- During periods where emergency unemployment benefits were enacted by Congress, the ratio of continuing to initial claimants has decreased fairly sharply. This does not support the new “funemployment” meme (reminiscent of the “welfare queen” meme of the 1990s) being floated by opponents of extending emergency unemployment benefits.
- The ratio has made successively higher lows and higher highs since the 1991 recession. Throughout the second half of the 1990s — notably during the Clinton-GOP boom (or Dole-Gingrich or Clinton-Rubin or whatever else you might prefer to call it) — the ratio never returned to its long term lows of the 1970s and 1980s, even though emergency benefits were not in effect.
- The same is true for the period following the 2001 recession. The ratio remained stubbornly high, even though emergency benefits had expired (and like other periods, it had dropped notably while emergency benefits were in effect).
- The duration of emergency benefits in the 2002-2004 period were in line with earlier periods, so it’s hard to argue that more generous emergency benefits in the last two recessions have somehow led to longer spells of unemployment.
These observations make us highly doubtful of Feroli’s inferences. There’s obviously a chicken and egg problem at work in the data. For example, does an additional week’s worth of benefits extend unemployment by 0.2 weeks? Or does causation run the other way, i.e., do stubborn periods of unemployment cause Congress to extend emergency benefits by a commensurate and longer period of time? And given that policymakers don’t typically enact measures for a week at a time, the literature’s 5:1 rule of thumb could be far more benign than moral hazard implies — couldn’t it?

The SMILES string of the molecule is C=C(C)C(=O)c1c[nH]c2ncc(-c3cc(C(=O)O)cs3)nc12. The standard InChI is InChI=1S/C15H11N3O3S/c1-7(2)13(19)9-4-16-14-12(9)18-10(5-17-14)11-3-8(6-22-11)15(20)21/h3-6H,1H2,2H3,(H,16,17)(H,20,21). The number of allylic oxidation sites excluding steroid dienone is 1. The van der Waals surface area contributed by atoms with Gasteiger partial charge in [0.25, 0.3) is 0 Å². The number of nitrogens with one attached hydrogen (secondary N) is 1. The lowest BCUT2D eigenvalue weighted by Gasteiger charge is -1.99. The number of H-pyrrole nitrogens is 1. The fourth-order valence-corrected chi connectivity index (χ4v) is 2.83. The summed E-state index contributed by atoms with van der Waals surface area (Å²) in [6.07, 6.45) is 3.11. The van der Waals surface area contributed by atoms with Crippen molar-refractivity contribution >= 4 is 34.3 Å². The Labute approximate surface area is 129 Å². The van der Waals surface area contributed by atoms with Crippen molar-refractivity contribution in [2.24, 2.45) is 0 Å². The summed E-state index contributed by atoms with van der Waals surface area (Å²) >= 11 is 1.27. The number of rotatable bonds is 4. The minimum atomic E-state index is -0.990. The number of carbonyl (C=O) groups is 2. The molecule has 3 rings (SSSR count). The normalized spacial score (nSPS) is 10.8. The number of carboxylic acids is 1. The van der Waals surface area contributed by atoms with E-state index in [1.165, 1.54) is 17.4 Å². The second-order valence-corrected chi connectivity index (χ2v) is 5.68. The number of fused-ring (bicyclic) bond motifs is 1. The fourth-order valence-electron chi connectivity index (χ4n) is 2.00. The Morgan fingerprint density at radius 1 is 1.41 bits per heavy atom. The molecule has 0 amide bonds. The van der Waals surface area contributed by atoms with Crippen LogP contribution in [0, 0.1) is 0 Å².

Judging by the Nicholson-Needels paper that Feroli used as his starting point, a great deal of energy has been focused on the issue of (and assumptions around) moral hazard, and far less on the direction(s) of causation. Until researchers can show plausibly that moral hazard is being exploited by a significant proportion of recipients, we think the focus on (dis)incentive effects is misplaced. To us, the far more important consideration is that there appear to be some serious structural issues at work in U.S. labor market dynamics.
If that’s true, then unfortunately, the trend marked in our chart may very well be sustained, with all the negative social and economic effects that implies. And these kinds of issues must be addressed when people start hyperventilating about public sector deficits. For example, if aggregate demand is going to run short of potential output for an extended period of time due to overlooked structural factors, then fiscal austerity can be thought of as a direct tax on future generations.
Those who ignore this fact but still harp on the alleged immorality of ‘saddling future generations with debt’ are turning substantive economic issues with major long term social implications into a morality play for simpletons, as well as grossly misunderstanding how our monetary system functions. It needs to stop.
Of course these folks come in all political flavors, from the “starve the beast” crowd to the “soak the rich” gang. And if you believe, rationally, that politicians are likely to eventually try to close deficits and pay down debt at the economy’s expense via higher taxes, then starving the beast is an understandable objective, despite its likely costs.